Speaking of wearing thin, Oceanhorn grows repetitive over time. For the first hour or so, the game is fun and straightforward: travel to an island of your choosing via the boat, which turns the game into a light on-rails shooter. Explore island to find its dungeon and seek its treasure by defeating enemies, bosses, and completing puzzles. Travel to the main city, talk to the character’s mentor, or visit an unexplored island to pretty much do it all again. Before too long, the boat sequences turn into an unnecessary task that you’ll wish could be skipped. Mines and Octoroc-type creatures will do your boat harm while destructible cargo crates hide coins, bombs, magic refills, and arrows. The rewards are hardly substantial and given the dangers that always pop up in your direct path, there’s no way you can safely set the controller down and grab a sandwich or take a pee break. Fast travel - my entire kingdom for a fast travel!
Dungeons too suffer the fate of repetition. Traversing these dungeons can be fun enough (and some of the environments, while generic, are interesting to explore). However, the majority of the puzzles you’ll be confronted with are Sokoban-style box puzzles that require you to push them in such a way to open up paths or trigger something. A handy reset button is usually situated nearby in the event you mess up the puzzle, though you should know that they aren’t particularly difficult. Your brain won’t be seriously taxed here. In most cases, the puzzles get annoying because boxes and crates can only be pushed. That’s a bit of a nuisance because I never got the impression that the ability to pull a box would break the puzzle in any tangible way. At best, it’d save me from making frequent trips to the reset button.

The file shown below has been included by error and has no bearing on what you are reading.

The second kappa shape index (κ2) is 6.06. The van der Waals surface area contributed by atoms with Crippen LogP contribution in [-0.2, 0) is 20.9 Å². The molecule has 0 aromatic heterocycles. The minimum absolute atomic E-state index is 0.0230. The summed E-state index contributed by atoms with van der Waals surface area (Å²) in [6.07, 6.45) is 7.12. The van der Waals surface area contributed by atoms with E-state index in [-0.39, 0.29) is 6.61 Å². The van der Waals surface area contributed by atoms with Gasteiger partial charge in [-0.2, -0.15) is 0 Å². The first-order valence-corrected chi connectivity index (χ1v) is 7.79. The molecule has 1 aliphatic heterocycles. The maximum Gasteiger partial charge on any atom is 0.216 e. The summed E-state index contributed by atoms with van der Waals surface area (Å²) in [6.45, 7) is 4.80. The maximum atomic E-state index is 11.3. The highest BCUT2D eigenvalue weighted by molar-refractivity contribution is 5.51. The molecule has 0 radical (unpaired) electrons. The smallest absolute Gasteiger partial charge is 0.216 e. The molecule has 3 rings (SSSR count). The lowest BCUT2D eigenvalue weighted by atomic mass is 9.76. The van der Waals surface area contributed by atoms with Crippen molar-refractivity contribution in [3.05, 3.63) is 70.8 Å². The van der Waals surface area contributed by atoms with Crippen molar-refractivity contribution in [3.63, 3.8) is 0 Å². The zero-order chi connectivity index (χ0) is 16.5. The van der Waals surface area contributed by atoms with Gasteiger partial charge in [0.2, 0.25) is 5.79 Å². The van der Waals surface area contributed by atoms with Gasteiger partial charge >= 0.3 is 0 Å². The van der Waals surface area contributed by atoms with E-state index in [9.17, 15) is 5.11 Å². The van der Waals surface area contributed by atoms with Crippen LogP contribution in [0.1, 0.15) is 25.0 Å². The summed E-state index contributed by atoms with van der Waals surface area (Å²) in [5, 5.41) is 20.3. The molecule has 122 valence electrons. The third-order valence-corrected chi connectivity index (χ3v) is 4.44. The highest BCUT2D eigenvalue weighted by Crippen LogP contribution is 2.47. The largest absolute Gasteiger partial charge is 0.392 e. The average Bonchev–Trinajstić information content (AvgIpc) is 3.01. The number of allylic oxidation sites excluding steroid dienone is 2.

Despite the tone of this review, I do want to stress that Oceanhorn is a pretty decent game. It has its flaws, but there is some good to be found here. Again, the dungeons are designed well and the aesthetic, while certainly not as charming as Wind Waker, is colorful and pretty. By far the best thing to be said for the game is its soundtrack, itself a collaboration between - brace yourself - Final Fantasy masters Nobuo Uematsu and Kenji Ito. I was shocked to discover that these two composers, with decades of experience between them, lent their skills to a mobile game. What an awesome get for the developers and a real treat for the player’s ear!
For a large segment of the population, Oceanhorn falls just over the line of outright plagiarism. It is so blatantly similar to Nintendo’s Zelda series in every possible way, I’m surprised the game didn’t catch much flak. Those without any personal connection to Zelda adventures will enjoy a solidly built adventure that just so happens to have an amazing soundtrack from maestros of the industry. This is the sort of game that’s perfect for people who, for one reason or another, completely missed the Zelda train and are looking for a chance to see what the fuss is about. Oceanhorn: Monster of the Uncharted Seas is a fun enough action adventure despite not having an original bone in its body.
Librarian by day, Darkstation review editor by night. I've been playing video games since the days of the Commodore 64 and I have no interest in stopping now that I've made it this far.